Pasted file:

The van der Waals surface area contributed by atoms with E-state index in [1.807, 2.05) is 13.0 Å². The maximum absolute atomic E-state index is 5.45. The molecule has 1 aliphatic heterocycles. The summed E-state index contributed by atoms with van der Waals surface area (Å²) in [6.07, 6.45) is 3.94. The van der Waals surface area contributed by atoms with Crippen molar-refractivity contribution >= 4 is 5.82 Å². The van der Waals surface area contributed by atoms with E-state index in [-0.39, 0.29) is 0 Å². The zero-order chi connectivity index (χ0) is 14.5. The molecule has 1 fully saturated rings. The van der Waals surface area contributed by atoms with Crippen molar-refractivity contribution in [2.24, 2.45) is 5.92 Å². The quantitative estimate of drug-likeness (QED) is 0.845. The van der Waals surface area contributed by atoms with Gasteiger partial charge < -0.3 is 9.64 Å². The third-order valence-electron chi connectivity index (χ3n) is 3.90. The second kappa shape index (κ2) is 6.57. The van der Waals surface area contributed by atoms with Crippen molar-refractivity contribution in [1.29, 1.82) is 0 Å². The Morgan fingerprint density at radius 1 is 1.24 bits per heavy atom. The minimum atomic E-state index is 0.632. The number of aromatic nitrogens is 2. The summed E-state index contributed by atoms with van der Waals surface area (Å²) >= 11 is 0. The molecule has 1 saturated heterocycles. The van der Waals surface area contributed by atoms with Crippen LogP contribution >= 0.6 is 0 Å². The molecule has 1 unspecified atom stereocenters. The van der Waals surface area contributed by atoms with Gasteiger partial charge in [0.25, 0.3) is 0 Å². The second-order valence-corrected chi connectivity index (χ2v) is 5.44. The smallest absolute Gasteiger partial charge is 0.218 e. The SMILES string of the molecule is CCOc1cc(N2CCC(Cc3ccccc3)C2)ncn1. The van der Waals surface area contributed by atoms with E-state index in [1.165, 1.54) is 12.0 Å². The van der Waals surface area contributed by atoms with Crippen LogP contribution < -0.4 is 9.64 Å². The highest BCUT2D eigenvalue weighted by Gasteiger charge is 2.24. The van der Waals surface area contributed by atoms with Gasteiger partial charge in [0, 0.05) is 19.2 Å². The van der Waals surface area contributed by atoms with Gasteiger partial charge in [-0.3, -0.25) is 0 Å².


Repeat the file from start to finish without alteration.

The van der Waals surface area contributed by atoms with E-state index in [1.807, 2.05) is 13.0 Å². The maximum absolute atomic E-state index is 5.45. The molecule has 1 aliphatic heterocycles. The summed E-state index contributed by atoms with van der Waals surface area (Å²) in [6.07, 6.45) is 3.94. The van der Waals surface area contributed by atoms with Crippen molar-refractivity contribution >= 4 is 5.82 Å². The van der Waals surface area contributed by atoms with E-state index in [-0.39, 0.29) is 0 Å². The zero-order chi connectivity index (χ0) is 14.5. The molecule has 1 fully saturated rings. The van der Waals surface area contributed by atoms with Crippen molar-refractivity contribution in [2.24, 2.45) is 5.92 Å². The quantitative estimate of drug-likeness (QED) is 0.845. The van der Waals surface area contributed by atoms with Gasteiger partial charge < -0.3 is 9.64 Å². The third-order valence-electron chi connectivity index (χ3n) is 3.90. The second kappa shape index (κ2) is 6.57. The van der Waals surface area contributed by atoms with Crippen molar-refractivity contribution in [1.29, 1.82) is 0 Å². The Morgan fingerprint density at radius 1 is 1.24 bits per heavy atom. The minimum atomic E-state index is 0.632. The number of aromatic nitrogens is 2. The summed E-state index contributed by atoms with van der Waals surface area (Å²) >= 11 is 0. The molecule has 1 saturated heterocycles. The van der Waals surface area contributed by atoms with Crippen LogP contribution >= 0.6 is 0 Å². The molecule has 1 unspecified atom stereocenters. The van der Waals surface area contributed by atoms with Gasteiger partial charge in [0.25, 0.3) is 0 Å². The second-order valence-corrected chi connectivity index (χ2v) is 5.44. The smallest absolute Gasteiger partial charge is 0.218 e. The SMILES string of the molecule is CCOc1cc(N2CCC(Cc3ccccc3)C2)ncn1. The van der Waals surface area contributed by atoms with E-state index in [1.165, 1.54) is 12.0 Å². The van der Waals surface area contributed by atoms with Crippen LogP contribution < -0.4 is 9.64 Å². The highest BCUT2D eigenvalue weighted by Gasteiger charge is 2.24. The van der Waals surface area contributed by atoms with Gasteiger partial charge in [0, 0.05) is 19.2 Å². The van der Waals surface area contributed by atoms with Gasteiger partial charge in [-0.3, -0.25) is 0 Å².